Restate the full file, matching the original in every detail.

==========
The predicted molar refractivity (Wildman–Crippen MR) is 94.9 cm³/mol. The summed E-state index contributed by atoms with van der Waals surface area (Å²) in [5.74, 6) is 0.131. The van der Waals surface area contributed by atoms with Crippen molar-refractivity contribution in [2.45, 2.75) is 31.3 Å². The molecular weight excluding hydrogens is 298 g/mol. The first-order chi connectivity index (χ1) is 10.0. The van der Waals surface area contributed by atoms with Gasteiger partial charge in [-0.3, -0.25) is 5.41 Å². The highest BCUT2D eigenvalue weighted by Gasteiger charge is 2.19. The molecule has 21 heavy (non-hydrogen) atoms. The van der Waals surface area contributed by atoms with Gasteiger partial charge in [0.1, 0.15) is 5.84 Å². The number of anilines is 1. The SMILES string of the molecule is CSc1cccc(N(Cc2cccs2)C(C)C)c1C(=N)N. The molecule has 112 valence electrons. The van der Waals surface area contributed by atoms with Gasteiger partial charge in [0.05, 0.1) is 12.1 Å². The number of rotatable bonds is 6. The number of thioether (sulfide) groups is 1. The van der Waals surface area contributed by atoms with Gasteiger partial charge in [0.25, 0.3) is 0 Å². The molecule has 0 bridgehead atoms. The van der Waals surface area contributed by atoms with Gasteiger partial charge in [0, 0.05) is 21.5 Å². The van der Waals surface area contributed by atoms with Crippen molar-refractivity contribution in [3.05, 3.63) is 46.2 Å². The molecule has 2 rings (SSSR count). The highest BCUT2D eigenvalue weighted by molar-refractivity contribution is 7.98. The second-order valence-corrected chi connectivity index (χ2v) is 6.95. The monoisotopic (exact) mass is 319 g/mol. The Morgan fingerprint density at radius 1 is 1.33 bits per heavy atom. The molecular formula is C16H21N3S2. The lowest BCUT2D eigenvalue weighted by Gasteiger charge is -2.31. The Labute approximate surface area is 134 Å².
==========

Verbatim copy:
The predicted molar refractivity (Wildman–Crippen MR) is 94.9 cm³/mol. The summed E-state index contributed by atoms with van der Waals surface area (Å²) in [5.74, 6) is 0.131. The van der Waals surface area contributed by atoms with Crippen molar-refractivity contribution in [2.45, 2.75) is 31.3 Å². The molecular weight excluding hydrogens is 298 g/mol. The first-order chi connectivity index (χ1) is 10.0. The van der Waals surface area contributed by atoms with Gasteiger partial charge in [-0.3, -0.25) is 5.41 Å². The highest BCUT2D eigenvalue weighted by Gasteiger charge is 2.19. The molecule has 21 heavy (non-hydrogen) atoms. The van der Waals surface area contributed by atoms with Gasteiger partial charge in [0.1, 0.15) is 5.84 Å². The number of anilines is 1. The SMILES string of the molecule is CSc1cccc(N(Cc2cccs2)C(C)C)c1C(=N)N. The molecule has 112 valence electrons. The van der Waals surface area contributed by atoms with Gasteiger partial charge in [0.05, 0.1) is 12.1 Å². The number of rotatable bonds is 6. The number of thioether (sulfide) groups is 1. The van der Waals surface area contributed by atoms with Gasteiger partial charge in [0.25, 0.3) is 0 Å². The molecule has 0 bridgehead atoms. The van der Waals surface area contributed by atoms with Gasteiger partial charge in [0, 0.05) is 21.5 Å². The van der Waals surface area contributed by atoms with Crippen molar-refractivity contribution in [3.05, 3.63) is 46.2 Å². The molecule has 2 rings (SSSR count). The highest BCUT2D eigenvalue weighted by molar-refractivity contribution is 7.98. The second-order valence-corrected chi connectivity index (χ2v) is 6.95. The monoisotopic (exact) mass is 319 g/mol. The Morgan fingerprint density at radius 1 is 1.33 bits per heavy atom. The molecular formula is C16H21N3S2. The lowest BCUT2D eigenvalue weighted by Gasteiger charge is -2.31. The Labute approximate surface area is 134 Å².